•Extremes in temperatures can cause a hen to slow, or cease laying. High summer heat and frigid cold in winter can put a hen out of production.
• Constant access to quality high-protein feed and calcium affects egg laying. I’ve talked with many chicken keepers who buy the cheapest feed they can find (with low protein levels) and still expect to get abundant eggs. If you were laying an egg, the size of your head every day or so, wouldn’t you need quality high-protein food—and enough of it?
• An egg is about 75 percent water. Hens need access to fresh, clean water to form their eggs.
• Changes in daylight affect egg laying. As the days get shorter — egg laying slows, and often stops. Then, as days get longer egg production increases. That’s Nature’s way. In winter, when the days are shorter and temperatures drop toward freezing, it is a hard time for a hen to incubate eggs, keep the chicks warm and find enough food for the babies to eat. Spring is the natural time for a hen to increase egg laying for rearing chicks.
With all these egg production variables in the free-range and family flocks how can you estimate the number of hens needed for your egg shed?
Below is a USDA poster from 1981 with the formula for how many hens are needed to meet a family egg shed. The USDA states that:
“ 2 hens per every member in the household
will keep a family in fresh eggs.” —USDA Poster, 1918
Why 2 hens instead of the 1-hen-per-capita in the egg shed formula from Part 1? Because, not all hens will lay consistently throughout the year for the reasons listed above. Weather, feed, exercise, brooding, molting, heat, cold, stress and other environmental factors affect egg laying.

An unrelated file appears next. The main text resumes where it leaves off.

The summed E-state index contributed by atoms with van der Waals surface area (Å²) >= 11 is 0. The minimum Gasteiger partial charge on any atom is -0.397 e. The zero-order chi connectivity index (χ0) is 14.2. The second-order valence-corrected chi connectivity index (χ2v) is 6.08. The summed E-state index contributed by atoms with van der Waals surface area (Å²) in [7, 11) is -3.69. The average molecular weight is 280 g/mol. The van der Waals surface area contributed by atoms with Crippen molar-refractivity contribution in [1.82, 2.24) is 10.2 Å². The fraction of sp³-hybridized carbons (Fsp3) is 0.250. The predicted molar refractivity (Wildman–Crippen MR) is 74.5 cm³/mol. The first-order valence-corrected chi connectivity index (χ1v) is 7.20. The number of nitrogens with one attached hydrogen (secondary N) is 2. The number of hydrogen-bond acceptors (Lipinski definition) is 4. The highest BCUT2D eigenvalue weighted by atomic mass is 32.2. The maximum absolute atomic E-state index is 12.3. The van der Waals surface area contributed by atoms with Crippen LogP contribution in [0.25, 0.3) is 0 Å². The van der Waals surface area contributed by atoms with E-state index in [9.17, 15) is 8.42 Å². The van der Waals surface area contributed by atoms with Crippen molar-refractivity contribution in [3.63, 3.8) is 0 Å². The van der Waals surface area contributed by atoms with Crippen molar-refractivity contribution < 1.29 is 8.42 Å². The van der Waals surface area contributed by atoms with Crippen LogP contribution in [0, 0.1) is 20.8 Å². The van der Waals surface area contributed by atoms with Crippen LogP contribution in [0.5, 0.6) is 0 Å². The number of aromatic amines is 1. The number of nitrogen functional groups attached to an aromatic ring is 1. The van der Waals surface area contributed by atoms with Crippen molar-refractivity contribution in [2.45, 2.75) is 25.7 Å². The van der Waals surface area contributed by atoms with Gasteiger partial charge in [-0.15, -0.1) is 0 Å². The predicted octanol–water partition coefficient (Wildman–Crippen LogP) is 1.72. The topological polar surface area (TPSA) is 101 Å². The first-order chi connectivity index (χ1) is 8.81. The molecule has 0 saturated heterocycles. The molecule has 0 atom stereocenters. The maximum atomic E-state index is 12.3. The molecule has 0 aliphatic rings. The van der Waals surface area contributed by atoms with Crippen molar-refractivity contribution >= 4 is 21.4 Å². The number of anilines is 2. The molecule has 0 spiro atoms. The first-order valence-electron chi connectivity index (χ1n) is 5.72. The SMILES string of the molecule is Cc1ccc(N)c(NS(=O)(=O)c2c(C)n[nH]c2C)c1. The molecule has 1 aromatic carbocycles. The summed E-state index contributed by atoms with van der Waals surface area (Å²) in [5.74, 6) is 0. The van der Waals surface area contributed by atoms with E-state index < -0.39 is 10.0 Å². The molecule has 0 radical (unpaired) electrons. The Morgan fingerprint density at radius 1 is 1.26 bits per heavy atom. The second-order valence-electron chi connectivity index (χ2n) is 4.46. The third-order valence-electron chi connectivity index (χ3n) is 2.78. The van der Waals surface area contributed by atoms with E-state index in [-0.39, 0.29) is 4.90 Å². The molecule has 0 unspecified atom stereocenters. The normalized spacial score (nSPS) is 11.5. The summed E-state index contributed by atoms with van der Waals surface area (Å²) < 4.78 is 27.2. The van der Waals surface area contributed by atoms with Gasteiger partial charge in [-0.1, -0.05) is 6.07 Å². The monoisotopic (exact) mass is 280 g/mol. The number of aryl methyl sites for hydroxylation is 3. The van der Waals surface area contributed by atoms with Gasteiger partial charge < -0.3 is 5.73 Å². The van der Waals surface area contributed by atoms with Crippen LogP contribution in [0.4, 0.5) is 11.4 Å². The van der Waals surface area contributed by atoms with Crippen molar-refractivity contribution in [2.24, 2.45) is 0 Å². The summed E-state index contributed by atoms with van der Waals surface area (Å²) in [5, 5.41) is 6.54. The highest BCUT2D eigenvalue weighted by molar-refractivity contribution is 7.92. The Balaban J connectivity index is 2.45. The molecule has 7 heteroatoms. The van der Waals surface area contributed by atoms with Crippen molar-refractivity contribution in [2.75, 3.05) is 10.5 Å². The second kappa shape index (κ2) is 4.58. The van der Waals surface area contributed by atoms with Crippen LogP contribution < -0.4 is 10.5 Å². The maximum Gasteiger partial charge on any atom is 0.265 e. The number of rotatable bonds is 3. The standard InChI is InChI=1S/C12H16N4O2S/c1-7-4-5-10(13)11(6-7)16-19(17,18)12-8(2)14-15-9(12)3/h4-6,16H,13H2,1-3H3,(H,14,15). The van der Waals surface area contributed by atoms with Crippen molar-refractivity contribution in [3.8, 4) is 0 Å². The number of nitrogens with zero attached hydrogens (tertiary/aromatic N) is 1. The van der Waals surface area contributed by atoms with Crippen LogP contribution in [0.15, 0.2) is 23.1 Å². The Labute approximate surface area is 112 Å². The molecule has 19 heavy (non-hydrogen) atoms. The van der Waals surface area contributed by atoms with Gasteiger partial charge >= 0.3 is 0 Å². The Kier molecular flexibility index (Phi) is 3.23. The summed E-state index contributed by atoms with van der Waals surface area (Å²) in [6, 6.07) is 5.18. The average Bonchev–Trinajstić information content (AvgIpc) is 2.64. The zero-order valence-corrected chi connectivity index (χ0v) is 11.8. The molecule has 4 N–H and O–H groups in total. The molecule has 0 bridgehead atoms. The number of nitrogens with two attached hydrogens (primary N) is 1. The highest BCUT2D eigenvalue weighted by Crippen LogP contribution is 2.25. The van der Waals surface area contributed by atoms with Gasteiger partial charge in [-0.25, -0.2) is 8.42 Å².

The USDA advice of having 2 hens for every household member allows for the young chicks to mature, and the older hens to decrease or stop laying for a variety of reasons. This poster goes on to state:
“Uncle Sam Expects YOU to Keep Hens and Raise Chickens."
Notice that Uncle Sam didn’t just suggest, or imply it was a good idea. No! He “expects you to do your duty and keep a family flock. Be a responsible citizen and keep chickens. Our benevolent Uncle Sam continues to declare that:
“Even the smallest backyard has room for a flock large enough to supply the house with eggs. The cost of maintaining such a flock is small. Table and kitchen waste provide much of the feed for the hens. They require little attention — only a few minutes a day. An interested child, old enough to take a little responsibility, can are for a few fowls, as well as a grown person. Every back yard in the United States should contribute its share to a bumper crop of poultry and eggs.
Keeping chickens is: In peace a profitable recreation. In war a patriotic duty." — US Department of Agriculture or Your State Agricultural College, 1918.
In the next blog, we’ll explore egg miles — how you can determine how far an egg travels from hen to table.
May the flock be with you!